"I really think that CO [carbon monoxide] is being greatly exaggerated in terms of its ability to do harm at its present level." He thinks something else, possibly formic acid, which he believes may actually be
produced from fuels with MTBE, is the real problem. Formic acid is known to be extremely irritating to the respiratory system.

The EPA's Kortum also concedes that MTBE is leeching into the water supply as many critics have charged.

"We recognize that's a real problem, and a lot has to be done there to address this problem," he said.

JULY 25, 1997


MTBE Why California mandated poison in your tank In name of environment,
known carcinogen added to gas
By Stephan Archer
Copyright 1997

SACRAMENTO -- The California Air Resources Board ignored warnings from the Environmental Protection Agency that gasoline additive MTBE might be carcinogenic before requiring it in every gas tank in the state.

Since the passage of the state man date last summer, MTBE has been used across California as an additive in gasoline to oxygenate the fuel for "cleaner burning." Yet, there is no proof the additive, which is now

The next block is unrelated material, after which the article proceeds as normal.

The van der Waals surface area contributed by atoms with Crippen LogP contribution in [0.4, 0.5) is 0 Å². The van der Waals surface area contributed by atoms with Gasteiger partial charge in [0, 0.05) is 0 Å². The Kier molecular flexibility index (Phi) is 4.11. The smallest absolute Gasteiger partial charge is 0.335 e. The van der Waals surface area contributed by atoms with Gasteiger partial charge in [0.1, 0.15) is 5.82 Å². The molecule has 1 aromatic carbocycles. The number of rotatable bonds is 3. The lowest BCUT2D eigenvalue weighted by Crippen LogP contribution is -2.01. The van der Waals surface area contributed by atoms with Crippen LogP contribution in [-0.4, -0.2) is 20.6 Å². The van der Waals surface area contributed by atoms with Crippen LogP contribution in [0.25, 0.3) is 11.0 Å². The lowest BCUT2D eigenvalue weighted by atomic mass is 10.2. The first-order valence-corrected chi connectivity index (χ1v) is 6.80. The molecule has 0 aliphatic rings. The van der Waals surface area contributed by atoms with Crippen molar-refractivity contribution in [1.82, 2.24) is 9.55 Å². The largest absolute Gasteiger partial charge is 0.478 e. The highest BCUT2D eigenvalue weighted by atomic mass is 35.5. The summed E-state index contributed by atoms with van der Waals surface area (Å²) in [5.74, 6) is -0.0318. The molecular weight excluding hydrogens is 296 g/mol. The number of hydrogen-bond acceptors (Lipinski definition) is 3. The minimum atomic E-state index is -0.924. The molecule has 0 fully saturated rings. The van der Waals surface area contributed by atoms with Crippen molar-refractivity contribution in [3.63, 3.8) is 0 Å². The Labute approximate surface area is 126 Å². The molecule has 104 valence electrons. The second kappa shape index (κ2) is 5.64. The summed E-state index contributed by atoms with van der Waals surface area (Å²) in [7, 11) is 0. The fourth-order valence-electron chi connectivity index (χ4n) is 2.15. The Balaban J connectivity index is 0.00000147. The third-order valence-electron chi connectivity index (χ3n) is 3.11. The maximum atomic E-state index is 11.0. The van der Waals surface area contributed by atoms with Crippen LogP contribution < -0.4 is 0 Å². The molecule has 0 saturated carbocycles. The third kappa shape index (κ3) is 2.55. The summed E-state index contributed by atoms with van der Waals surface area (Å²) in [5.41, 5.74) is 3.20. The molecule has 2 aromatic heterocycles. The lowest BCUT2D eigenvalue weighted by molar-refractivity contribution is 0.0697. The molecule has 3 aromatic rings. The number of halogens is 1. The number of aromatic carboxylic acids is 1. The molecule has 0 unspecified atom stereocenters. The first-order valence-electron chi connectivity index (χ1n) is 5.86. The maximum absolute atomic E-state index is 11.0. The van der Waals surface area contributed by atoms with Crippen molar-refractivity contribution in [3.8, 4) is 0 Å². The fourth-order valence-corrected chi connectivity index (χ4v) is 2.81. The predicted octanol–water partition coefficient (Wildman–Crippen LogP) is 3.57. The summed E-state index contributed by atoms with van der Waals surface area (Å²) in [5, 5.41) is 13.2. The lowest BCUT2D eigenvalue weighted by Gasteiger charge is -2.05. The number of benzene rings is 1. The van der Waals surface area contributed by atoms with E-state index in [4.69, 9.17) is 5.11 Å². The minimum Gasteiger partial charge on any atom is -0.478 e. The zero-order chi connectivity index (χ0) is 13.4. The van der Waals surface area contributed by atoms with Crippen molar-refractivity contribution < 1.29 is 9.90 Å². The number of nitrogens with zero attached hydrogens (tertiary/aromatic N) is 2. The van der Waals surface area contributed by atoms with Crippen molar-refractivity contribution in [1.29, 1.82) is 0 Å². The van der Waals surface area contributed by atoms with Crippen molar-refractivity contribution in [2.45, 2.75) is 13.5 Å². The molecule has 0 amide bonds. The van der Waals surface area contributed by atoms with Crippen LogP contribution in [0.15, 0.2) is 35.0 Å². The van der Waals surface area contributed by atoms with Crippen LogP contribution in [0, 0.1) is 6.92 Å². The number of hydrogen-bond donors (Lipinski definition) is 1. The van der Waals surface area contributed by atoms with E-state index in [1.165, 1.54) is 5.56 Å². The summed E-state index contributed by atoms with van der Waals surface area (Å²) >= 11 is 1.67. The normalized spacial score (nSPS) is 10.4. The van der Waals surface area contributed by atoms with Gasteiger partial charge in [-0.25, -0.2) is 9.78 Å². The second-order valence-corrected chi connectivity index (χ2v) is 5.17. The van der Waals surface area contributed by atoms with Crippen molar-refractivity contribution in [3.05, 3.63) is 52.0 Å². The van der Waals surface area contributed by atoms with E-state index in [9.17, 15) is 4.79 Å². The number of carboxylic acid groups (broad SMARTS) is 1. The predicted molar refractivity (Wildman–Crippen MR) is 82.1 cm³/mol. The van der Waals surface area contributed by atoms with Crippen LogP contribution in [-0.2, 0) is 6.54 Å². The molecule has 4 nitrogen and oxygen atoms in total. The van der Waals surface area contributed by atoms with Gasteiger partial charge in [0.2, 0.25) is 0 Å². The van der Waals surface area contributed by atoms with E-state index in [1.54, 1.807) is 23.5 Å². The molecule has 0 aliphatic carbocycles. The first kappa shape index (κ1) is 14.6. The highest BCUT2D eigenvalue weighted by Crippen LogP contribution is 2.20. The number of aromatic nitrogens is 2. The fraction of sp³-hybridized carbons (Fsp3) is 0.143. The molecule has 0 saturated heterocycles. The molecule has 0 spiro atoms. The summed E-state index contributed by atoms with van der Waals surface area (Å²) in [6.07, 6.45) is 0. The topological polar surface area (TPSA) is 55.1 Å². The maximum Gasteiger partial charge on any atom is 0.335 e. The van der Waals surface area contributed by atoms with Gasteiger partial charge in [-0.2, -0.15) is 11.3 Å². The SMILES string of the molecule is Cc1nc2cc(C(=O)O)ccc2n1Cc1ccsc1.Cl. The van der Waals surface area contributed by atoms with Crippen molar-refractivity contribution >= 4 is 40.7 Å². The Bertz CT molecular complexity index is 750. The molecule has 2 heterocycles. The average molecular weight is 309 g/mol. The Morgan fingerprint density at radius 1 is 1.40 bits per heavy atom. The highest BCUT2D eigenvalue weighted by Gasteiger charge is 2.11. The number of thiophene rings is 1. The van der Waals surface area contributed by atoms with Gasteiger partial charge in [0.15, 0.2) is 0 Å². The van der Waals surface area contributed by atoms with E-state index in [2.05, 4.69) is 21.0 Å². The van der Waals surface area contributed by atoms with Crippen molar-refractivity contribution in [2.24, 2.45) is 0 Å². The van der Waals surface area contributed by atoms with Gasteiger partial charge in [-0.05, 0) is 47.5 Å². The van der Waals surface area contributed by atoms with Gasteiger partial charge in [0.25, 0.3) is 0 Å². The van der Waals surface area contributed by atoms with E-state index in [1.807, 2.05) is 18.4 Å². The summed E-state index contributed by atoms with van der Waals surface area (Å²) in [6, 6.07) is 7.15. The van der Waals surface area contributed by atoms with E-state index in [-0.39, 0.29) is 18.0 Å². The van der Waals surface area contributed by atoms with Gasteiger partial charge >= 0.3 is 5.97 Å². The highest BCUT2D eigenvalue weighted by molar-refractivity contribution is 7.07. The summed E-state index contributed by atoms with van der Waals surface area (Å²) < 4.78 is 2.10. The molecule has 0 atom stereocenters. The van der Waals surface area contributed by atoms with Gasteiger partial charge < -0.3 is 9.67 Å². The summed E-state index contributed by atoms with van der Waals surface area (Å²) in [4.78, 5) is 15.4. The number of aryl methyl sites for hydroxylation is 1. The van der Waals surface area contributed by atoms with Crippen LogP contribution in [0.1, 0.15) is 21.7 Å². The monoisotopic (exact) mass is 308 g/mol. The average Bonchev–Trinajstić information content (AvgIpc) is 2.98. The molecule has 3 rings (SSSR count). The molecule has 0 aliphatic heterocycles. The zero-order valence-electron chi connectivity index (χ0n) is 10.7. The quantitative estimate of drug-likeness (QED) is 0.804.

being used in many other states, results in reduced air-pollution levels.

"At the time that the regulation was passed, I think that we were aware that it might be carcinogenic and that it could have some other health effects," recalled Dr. Andrew Wortman, the engineer-scientist of the
California Air Resources Board from 1983 until January of 1994. He later added, however, that the board never thought that levels of MTBE in the environment would ever reach a point that would adversely affect
people's health. Wortman also stated that he thought that the board knew even before MTBE usage became mandatory in the state that the chemical wasn't healthy for people.